Raman Nayar, J.
1. The question raised in this appeal against acquittal is whether standing crops are movable property within the meaning of the Madras Revenue Recovery Act (Act II of 1864).
2. The accused, a person owning land in the village of Kunhimangalam, in the former district of Malabur where the Madras Revenue Recovery Act is in force, was admittedly in arrear with the revenue to the extent of Rs. 16-13-0. The prosecution case is that on the authority of the warrants, Exts. P-l and P-2 both dated 16-1-1957, duly issued to him by the Tahsildar of Cannanore under Section 8 of the Act, PW 1 the Adhikari of the village, attached the crops standing on the accused's land on 23-1-1957. This was after Pw 1 had shown the accused the written demand in Exts. P-l and P-2 and the accused had declined to pay the money on the ground that he had no money with him. The accused also declined to accompany Pw 1 to his land for the purpose of witnessing the attachment.
But soon after the attachment was effected, Ext. P-3, an inventory of the property attached was tendered to the accused, and, on his refusal to accept it, was served by affixture. On 25-1-1957, the accused harvested and removed the attached crops. Pws. 4 and 5, neighbouring land owners, saw this. On getting to know of this, Pw. 1 sent the report, Ext. P-4, to the Revenue Inspector the following day. This report was forwarded through the Tahsildar of Cannanore to PW 8 the Sub-Inspector of Police, Payyanoor who registered a case under Section 379 I. P. C. and proceeded to investigate it. On 27-1-1957, Pw. 8 searched the accused's house and recovered ten bundles of newly harvested sheaves.
3. When questioned under Section 342 of the Crl. Procedure Code the accused denied the attachment and the service of the notice on him. He said that Pws 4 and 5 were giving evidence at the instance of the police but he admitted the seizure of the harvested sheaves from his house and offered no explanation as to how he came by them. He examined no witnesses in his defence.
4. The learned magistrate did not enter into the merits of the case, but held that the alleged attachment by Pw. 1 was unauthorised & illegal in that the warrants Exts. P-l and P-2 authorised him only to attach the movable property of the accused. The Madras Revenue Recovery Act does not define movable property but in. view of the definition in the Madras General Clauses Act, the learned magistrate came to the conclusion that standing crops, being attached to the earth, were immovable and not movable property. The attachment by Pw. 1 being void, the crops remained in the possession of the accused and their removal by him was no offence. In this view, the learned magistrate acquitted the accused.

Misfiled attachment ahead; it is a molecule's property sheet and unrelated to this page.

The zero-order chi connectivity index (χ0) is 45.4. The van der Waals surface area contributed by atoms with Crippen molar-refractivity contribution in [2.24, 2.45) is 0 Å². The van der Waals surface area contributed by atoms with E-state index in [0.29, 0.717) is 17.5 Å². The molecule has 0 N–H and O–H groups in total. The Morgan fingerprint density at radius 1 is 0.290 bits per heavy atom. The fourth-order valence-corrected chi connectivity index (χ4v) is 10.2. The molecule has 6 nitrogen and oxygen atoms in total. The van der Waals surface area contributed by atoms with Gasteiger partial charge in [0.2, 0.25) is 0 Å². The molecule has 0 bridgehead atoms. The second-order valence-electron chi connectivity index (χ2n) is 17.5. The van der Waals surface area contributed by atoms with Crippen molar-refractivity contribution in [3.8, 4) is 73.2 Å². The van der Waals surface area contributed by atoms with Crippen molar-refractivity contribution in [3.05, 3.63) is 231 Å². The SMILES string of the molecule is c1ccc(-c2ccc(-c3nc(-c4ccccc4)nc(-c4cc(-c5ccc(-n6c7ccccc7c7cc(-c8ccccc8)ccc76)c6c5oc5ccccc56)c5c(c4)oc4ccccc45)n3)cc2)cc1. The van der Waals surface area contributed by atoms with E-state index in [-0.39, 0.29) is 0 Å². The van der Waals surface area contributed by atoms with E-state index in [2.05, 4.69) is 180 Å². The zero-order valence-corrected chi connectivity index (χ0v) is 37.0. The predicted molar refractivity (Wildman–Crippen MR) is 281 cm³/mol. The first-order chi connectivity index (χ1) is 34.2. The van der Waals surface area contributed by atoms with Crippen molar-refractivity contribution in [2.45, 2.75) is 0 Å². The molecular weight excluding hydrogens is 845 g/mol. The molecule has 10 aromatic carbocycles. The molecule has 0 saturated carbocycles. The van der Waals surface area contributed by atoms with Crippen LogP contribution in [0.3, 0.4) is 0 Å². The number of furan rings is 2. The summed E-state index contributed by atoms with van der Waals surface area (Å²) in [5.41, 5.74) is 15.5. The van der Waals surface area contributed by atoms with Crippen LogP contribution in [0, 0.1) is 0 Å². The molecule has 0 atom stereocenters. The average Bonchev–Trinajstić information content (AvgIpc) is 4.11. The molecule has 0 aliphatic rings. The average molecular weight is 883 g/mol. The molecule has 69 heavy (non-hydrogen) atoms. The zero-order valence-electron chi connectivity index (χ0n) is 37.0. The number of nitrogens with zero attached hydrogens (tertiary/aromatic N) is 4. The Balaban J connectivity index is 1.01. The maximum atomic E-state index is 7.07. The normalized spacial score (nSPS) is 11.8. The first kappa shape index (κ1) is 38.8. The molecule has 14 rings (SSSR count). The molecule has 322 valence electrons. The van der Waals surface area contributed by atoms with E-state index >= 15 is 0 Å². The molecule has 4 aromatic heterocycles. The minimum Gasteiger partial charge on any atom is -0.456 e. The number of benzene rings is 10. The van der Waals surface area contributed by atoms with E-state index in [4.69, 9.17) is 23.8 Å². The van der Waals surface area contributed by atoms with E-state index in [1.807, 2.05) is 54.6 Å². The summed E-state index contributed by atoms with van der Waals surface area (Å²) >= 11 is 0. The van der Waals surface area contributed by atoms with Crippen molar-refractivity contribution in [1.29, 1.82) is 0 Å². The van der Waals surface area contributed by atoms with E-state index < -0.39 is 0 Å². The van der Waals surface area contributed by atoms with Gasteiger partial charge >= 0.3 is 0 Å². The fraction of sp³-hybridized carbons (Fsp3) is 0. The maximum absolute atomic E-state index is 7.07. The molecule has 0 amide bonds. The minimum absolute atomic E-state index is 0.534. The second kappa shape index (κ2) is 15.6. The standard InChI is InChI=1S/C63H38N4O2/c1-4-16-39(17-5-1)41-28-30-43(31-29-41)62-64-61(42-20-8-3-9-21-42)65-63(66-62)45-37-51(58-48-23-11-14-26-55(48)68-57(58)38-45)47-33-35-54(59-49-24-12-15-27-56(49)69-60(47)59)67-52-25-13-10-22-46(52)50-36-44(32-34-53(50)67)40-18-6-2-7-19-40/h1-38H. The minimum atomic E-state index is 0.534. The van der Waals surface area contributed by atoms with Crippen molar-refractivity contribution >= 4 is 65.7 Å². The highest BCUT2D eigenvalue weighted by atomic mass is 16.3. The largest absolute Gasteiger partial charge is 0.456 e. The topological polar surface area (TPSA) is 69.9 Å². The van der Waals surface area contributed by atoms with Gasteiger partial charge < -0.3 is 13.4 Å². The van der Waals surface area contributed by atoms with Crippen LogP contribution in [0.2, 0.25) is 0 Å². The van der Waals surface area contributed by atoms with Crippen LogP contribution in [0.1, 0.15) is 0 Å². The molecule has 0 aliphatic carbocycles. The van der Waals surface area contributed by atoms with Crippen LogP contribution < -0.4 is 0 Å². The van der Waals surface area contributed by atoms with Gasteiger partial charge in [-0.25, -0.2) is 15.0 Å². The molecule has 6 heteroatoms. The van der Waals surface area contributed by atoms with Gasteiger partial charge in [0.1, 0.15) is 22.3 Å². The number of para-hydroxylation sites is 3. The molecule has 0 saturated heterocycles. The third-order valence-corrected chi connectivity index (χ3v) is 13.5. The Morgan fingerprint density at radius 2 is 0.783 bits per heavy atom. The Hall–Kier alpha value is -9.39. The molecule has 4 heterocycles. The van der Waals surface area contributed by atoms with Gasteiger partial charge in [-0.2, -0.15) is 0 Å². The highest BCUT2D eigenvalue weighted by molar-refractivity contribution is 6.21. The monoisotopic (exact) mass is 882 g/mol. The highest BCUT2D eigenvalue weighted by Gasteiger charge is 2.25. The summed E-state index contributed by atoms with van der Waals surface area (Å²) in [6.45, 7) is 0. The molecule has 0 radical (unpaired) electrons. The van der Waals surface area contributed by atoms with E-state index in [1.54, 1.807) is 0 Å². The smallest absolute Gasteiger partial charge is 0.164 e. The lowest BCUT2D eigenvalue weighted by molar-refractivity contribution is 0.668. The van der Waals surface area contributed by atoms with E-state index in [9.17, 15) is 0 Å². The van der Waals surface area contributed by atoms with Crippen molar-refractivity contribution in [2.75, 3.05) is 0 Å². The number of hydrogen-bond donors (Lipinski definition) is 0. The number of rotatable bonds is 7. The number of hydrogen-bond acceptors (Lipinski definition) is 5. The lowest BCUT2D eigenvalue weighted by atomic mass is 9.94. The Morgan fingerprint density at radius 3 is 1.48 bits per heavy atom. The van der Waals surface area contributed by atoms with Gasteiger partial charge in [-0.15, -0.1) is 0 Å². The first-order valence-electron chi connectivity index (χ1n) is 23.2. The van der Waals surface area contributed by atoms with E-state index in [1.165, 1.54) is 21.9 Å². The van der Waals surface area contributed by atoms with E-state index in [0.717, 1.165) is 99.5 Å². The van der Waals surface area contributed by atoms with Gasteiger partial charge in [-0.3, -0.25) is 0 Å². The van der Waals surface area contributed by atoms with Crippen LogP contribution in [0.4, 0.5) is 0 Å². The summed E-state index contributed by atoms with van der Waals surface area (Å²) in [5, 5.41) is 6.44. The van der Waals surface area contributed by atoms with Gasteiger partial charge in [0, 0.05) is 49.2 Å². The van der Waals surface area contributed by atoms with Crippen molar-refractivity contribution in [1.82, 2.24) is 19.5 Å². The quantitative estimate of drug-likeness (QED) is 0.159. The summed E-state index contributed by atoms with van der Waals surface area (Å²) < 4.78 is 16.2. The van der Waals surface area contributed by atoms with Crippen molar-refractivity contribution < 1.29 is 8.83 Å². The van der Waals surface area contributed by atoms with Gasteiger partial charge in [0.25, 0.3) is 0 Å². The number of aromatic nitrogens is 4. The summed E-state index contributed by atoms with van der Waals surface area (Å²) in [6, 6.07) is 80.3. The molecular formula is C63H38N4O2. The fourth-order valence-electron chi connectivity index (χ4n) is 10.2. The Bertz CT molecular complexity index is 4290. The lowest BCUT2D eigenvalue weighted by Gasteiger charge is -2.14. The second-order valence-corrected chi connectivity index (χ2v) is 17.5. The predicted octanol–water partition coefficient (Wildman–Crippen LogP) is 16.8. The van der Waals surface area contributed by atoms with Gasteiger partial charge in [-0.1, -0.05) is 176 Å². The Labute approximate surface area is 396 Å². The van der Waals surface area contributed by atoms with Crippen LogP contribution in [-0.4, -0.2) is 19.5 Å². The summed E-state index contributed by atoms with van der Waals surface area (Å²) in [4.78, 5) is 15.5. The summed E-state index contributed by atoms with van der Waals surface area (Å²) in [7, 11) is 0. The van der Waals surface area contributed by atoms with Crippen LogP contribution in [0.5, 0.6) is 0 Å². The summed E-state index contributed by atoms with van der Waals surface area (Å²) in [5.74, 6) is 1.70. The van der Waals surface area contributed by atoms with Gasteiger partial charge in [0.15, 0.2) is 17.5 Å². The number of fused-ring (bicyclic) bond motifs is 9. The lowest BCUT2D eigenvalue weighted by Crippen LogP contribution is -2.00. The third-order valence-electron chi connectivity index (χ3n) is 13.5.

5. In our view the acquittal is wrong. Strictly speaking what falls for the decision is whether the term, ''movable property', as used in Exts. P-l and P-2 includes standing crops. But since these are orders issued under the Madras Revenue Recovery Act, it follows that the term, 'movable property' occurring in them must be construed in the same manner as in the Act. Now, as we have already observed, the Act contains no definition of movable property. But a study of its provisions makes it quite clear that it uses the term to include standing crops. Section 5 of the Act states that it shall be lawful for the Collector to recover the revenue in arrear by the sale of the defaulter's movable & immovable property or by execution against the person of the defaulter in the manner provided by the Act, Section 8 says that the rules following shall be observed in the seizure & sale of the movable property, & those rules are embodied in Ss. 8 to 24 of the Act.